The best examples are still found in Burgundy, although Pinot Noir`s key role in Champagne should not be forgotten. It is grown throughout the world with notable success in the Carneros and Russian River Valley districts of California, and the Martinborough and Central Otago regions of New Zealand.
Gevrey-Chambertin is the largest wine-producing village in Burgundy’s Côte d'Or, with its vineyards spilling over into the next door commune of Brochon.
Located in the far north of the Côtes de Nuits above Morey-St Denis, classic Gevrey-Chambertin is typically deeper in colour, firmer in body and more tannic in structure than most red Burgundy. The best can develop into the richest, most complete and long-lived Pinot Noir in the world. This is largely thanks to the iron-rich clay soils, though much depends on whether the vineyard is located on either the steeper slopes (Evocelles, Clos St Jacques) or the flatter, richer soils (Clos Prieur, Combottes).
Whereas in the past there have been numerous underperformers in Gevrey-Chambertin exploiting the reputation of this famous village and its iconic Grands Crus, today there are many fine sources to choose from, and overall quality is higher than ever.
Gevrey-Chambertin’s greatest Grand Cru is named after the field of the monk Bertin (Champ de Bertin). In 1847, Gevrey appended the name of this illustrious vineyard, Chambertin, setting a trend for the other principle villages to follow. Le Chambertin may not be quite as sumptuous as Musigny or Richebourg, or as divinely elegant as La Tâche or Romanée-St Vivant, but it is matched only by the legendary Romanée-Conti for completeness and luscious intensity.
In all, Gevrey boasts an impressive nine Grands Crus, with the name of Chambertin retaining a regal omnipresence throughout its finest vineyard names. The other truly great Grand Cru is Chambertin-Clos de Bèze which has the right to sell its wines simply as ‘Chambertin’, and is the only wine allowed to put the Chambertin name before, rather than after, its own. Situated slightly further up the hill, the wines are fractionally less powerful yet full of sensual charm and finesse.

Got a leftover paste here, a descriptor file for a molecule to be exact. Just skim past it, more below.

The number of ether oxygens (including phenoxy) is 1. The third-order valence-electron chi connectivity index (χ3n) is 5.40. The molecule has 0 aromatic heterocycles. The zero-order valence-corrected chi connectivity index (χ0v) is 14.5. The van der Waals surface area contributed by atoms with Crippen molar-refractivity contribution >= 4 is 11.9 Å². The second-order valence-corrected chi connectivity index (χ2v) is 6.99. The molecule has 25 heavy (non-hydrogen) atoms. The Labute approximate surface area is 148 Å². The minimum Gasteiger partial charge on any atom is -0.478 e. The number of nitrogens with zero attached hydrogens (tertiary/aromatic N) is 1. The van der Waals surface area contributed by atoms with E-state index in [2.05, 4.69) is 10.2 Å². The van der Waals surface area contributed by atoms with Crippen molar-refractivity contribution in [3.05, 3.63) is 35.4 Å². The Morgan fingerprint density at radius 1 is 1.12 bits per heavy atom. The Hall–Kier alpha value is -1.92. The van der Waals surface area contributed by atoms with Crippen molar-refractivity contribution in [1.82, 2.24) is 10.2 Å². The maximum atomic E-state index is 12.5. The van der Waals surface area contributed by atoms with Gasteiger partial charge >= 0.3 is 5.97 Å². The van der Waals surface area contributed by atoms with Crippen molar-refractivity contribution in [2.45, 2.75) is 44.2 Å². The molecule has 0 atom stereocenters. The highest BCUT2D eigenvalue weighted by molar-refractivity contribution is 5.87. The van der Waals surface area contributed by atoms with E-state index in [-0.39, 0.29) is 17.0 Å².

Quality-wise the next best are generally acknowledged to be Mazis-Chambertin and Latricières-Chambertin. The former is incredibly concentrated and very fine, but its structure is a little less firm than Le Chambertin. Latricières is less about power (although it can be explosively fruity) and more about an entrancing silkiness.
Situated slightly higher up the slope, Ruchottes-Chambertin is impressively rich, stylish and slightly angular. The tiny Griottes-Chambertin, which owes its name to the grill-pan shape of the vineyard rather than the wine’s griotte cherry aroma, is lower down the slope and boasts a velvety texture and rich fruit reminiscent of Chambertin itself. It is generally better than the lighter, although wonderfully fragrant Chapelle-Chambertin and Gevrey’s largest Grand Cru, the pure and seductive (if variable) Charmes-Chambertin.
Gevrey also has some outstanding Premier Crus on the south-east-facing slopes above the town. Les Cazetiers and especially Clos St Jacques produce some exceptional wines. Indeed Armand Rousseau, who pioneered domaine bottling here in the 1930s and is still one of the region’s very best producers, often sells his Clos St Jacques for more than several of his Grand Crus.
Drinking dates for these wines vary, but Grand Crus are generally best from at least 10 to 25 years, Premier Crus from eight to 20 years, and village wines from five to 12 years.
- 315 hectares of village Gevrey Chambertin
- 84 hectares of Premier Cru vineyards (20 in all). The foremost vineyards include Clos St Jacques, Lavaux St Jacques, Combottes, Corbeaux, Cherbaudes, Cazetiers.
- 55 hectares of Grand Cru vineyards: Chambertin, Chambertin Clos de Bèze, Latricières-Chambertin, Ruchottes-Chambertin, Mazis-Chambertin, Charmes-Chambertin, Mazoyères-Chambertin, Chapelle-Chambertin, Griottes-Chambertin..
- Recommended producers: Bachelet, Dugat, Esmonin, Mortet, Rossignol Trapet, Rousseau, Serafin, Bernstein
- Recommended restaurants : Chez Guy (good wine list), Rôtisserie du Chambertin (and Bistro)